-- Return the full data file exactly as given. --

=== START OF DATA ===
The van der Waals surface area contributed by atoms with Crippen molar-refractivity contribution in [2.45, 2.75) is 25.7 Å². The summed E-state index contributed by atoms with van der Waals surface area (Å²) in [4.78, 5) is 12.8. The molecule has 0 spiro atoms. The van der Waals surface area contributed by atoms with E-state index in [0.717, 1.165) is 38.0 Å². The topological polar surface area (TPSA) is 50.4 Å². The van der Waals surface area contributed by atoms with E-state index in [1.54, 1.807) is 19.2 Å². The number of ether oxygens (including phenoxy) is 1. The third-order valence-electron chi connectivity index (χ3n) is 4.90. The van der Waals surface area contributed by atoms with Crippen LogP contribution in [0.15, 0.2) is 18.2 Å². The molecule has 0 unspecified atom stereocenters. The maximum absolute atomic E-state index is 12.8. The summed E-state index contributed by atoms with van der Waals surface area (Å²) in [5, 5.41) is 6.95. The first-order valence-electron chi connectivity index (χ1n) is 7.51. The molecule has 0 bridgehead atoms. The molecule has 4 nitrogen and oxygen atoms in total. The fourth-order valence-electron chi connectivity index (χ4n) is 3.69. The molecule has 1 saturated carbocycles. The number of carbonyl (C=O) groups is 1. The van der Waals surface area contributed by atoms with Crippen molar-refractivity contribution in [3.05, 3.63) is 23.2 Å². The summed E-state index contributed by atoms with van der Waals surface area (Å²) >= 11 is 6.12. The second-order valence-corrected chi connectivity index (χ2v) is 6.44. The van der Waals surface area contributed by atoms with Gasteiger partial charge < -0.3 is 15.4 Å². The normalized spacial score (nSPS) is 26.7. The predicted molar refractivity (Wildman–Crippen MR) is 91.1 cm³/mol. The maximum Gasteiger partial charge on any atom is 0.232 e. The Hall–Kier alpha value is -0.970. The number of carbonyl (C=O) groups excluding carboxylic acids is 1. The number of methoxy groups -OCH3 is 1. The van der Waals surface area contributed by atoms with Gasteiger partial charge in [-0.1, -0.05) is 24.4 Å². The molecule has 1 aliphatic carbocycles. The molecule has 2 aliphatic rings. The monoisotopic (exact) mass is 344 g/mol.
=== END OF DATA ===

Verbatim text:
The van der Waals surface area contributed by atoms with Crippen molar-refractivity contribution in [2.45, 2.75) is 25.7 Å². The summed E-state index contributed by atoms with van der Waals surface area (Å²) in [4.78, 5) is 12.8. The molecule has 0 spiro atoms. The van der Waals surface area contributed by atoms with E-state index in [0.717, 1.165) is 38.0 Å². The topological polar surface area (TPSA) is 50.4 Å². The van der Waals surface area contributed by atoms with E-state index in [1.54, 1.807) is 19.2 Å². The number of ether oxygens (including phenoxy) is 1. The third-order valence-electron chi connectivity index (χ3n) is 4.90. The van der Waals surface area contributed by atoms with Crippen LogP contribution in [0.15, 0.2) is 18.2 Å². The molecule has 0 unspecified atom stereocenters. The maximum absolute atomic E-state index is 12.8. The summed E-state index contributed by atoms with van der Waals surface area (Å²) in [5, 5.41) is 6.95. The first-order valence-electron chi connectivity index (χ1n) is 7.51. The molecule has 0 bridgehead atoms. The molecule has 4 nitrogen and oxygen atoms in total. The fourth-order valence-electron chi connectivity index (χ4n) is 3.69. The molecule has 1 saturated carbocycles. The number of carbonyl (C=O) groups is 1. The van der Waals surface area contributed by atoms with Crippen molar-refractivity contribution in [3.05, 3.63) is 23.2 Å². The summed E-state index contributed by atoms with van der Waals surface area (Å²) >= 11 is 6.12. The second-order valence-corrected chi connectivity index (χ2v) is 6.44. The van der Waals surface area contributed by atoms with Gasteiger partial charge < -0.3 is 15.4 Å². The normalized spacial score (nSPS) is 26.7. The predicted molar refractivity (Wildman–Crippen MR) is 91.1 cm³/mol. The maximum Gasteiger partial charge on any atom is 0.232 e. The Hall–Kier alpha value is -0.970. The number of carbonyl (C=O) groups excluding carboxylic acids is 1. The number of methoxy groups -OCH3 is 1. The van der Waals surface area contributed by atoms with Gasteiger partial charge in [-0.1, -0.05) is 24.4 Å². The molecule has 1 aliphatic carbocycles. The molecule has 2 aliphatic rings. The monoisotopic (exact) mass is 344 g/mol.